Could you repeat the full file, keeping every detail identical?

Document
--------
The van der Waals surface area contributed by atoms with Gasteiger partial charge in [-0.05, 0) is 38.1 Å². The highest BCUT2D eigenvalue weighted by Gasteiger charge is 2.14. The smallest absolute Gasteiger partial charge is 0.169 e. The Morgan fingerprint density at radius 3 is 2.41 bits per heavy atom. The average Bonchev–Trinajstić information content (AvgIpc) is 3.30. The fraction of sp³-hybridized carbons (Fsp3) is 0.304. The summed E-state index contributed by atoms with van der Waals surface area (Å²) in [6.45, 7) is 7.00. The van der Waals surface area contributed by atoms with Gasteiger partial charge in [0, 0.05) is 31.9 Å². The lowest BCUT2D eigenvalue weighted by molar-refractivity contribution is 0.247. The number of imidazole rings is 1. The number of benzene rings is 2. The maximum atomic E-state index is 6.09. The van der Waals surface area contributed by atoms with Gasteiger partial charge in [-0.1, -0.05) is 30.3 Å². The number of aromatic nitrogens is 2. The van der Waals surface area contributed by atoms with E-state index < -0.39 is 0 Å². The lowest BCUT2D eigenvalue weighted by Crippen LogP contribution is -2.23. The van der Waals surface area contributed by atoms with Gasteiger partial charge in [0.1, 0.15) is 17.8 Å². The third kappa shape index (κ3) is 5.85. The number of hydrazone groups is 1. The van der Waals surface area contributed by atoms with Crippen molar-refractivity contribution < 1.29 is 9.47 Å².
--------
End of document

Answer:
The van der Waals surface area contributed by atoms with Gasteiger partial charge in [-0.05, 0) is 38.1 Å². The highest BCUT2D eigenvalue weighted by Gasteiger charge is 2.14. The smallest absolute Gasteiger partial charge is 0.169 e. The Morgan fingerprint density at radius 3 is 2.41 bits per heavy atom. The average Bonchev–Trinajstić information content (AvgIpc) is 3.30. The fraction of sp³-hybridized carbons (Fsp3) is 0.304. The summed E-state index contributed by atoms with van der Waals surface area (Å²) in [6.45, 7) is 7.00. The van der Waals surface area contributed by atoms with Gasteiger partial charge in [0, 0.05) is 31.9 Å². The lowest BCUT2D eigenvalue weighted by molar-refractivity contribution is 0.247. The number of imidazole rings is 1. The number of benzene rings is 2. The maximum atomic E-state index is 6.09. The van der Waals surface area contributed by atoms with Gasteiger partial charge in [-0.1, -0.05) is 30.3 Å². The number of aromatic nitrogens is 2. The van der Waals surface area contributed by atoms with E-state index < -0.39 is 0 Å². The lowest BCUT2D eigenvalue weighted by Crippen LogP contribution is -2.23. The van der Waals surface area contributed by atoms with Gasteiger partial charge in [0.1, 0.15) is 17.8 Å². The third kappa shape index (κ3) is 5.85. The number of hydrazone groups is 1. The van der Waals surface area contributed by atoms with Crippen molar-refractivity contribution < 1.29 is 9.47 Å².